Knowledge is power. The proliferation of the internet has shown that people naturally want to educate themselves in subjects they care about. Never before has so much knowledge been this readily available before. As the phenomenon known as crowdsourced knowledge continue to grow, aided by Wikipedia and its complex network of contributors, another form of science was born. Dubbed “citizen science,” this new type of learning emerged from the data maelstrom of the internet with one goal: to teach as many as possible through shared experiences.
Like tapping into a mental collective, citizen science asks only that its practitioners observe and document the world around them. By taking in nature, culture, experience and information, you add a perspective to a vast ocean of input. Millions of ideas coalesce to form a comprehensive view of our world, filtered through the perception of hundreds.
Organizations across the globe have begun utilizing citizen science as a means to gather data. The U.S. Geological Survey reached out to hundreds of bird watchers, nature aficionados, and observant citizens to document their local findings. Whether measuring the blooming cycles of flowers or migratory patterns of our nation’s birds, the undeniable advantage of utilizing one of the most abundant resources on the planet, humans, is as brilliant as it is time-saving.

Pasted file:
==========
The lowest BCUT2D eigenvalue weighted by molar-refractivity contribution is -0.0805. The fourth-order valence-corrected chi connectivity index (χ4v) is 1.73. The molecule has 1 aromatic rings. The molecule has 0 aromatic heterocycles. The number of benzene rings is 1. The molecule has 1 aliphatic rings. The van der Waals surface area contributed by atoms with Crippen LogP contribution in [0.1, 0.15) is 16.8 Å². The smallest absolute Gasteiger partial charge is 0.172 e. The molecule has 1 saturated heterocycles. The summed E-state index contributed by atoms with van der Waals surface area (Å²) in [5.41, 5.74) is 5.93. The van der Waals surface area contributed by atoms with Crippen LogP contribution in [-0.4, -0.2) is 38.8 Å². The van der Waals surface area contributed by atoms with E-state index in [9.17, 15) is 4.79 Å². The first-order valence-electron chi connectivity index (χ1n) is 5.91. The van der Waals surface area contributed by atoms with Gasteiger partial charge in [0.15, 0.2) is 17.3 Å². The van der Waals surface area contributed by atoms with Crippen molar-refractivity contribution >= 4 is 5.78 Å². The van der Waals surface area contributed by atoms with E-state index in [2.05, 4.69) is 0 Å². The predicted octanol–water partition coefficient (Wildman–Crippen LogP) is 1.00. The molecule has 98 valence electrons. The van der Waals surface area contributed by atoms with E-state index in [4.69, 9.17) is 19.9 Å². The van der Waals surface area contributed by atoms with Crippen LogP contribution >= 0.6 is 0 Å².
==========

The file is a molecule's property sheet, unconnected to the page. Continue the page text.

Other industries of repute have joined the citizen science mission alongside the U.S.G.S. NASA, the FCC (Federal Communication Commission), and the National Archives have begun using the public to better catalog data. In a country where there are 6 million registered scientists compared to a staggering 300 million “citizen scientists,” it’s shocking to think of not using such an abundant resource.
However, citizen science is not without its difficulties. The process of scientific discovery is free from bias, belief or manipulation. If you expand the realm of contributors to one piece of data, you naturally increase the opportunity for “incorrect” observations to be made. The managing of citizen science has become a science unto itself. A necessary process when thousands of perspectives are colliding. Can so many varying opinions, viewpoints, and perspectives remove the bias in research by making one scientist into many, or can too much data dilute the information?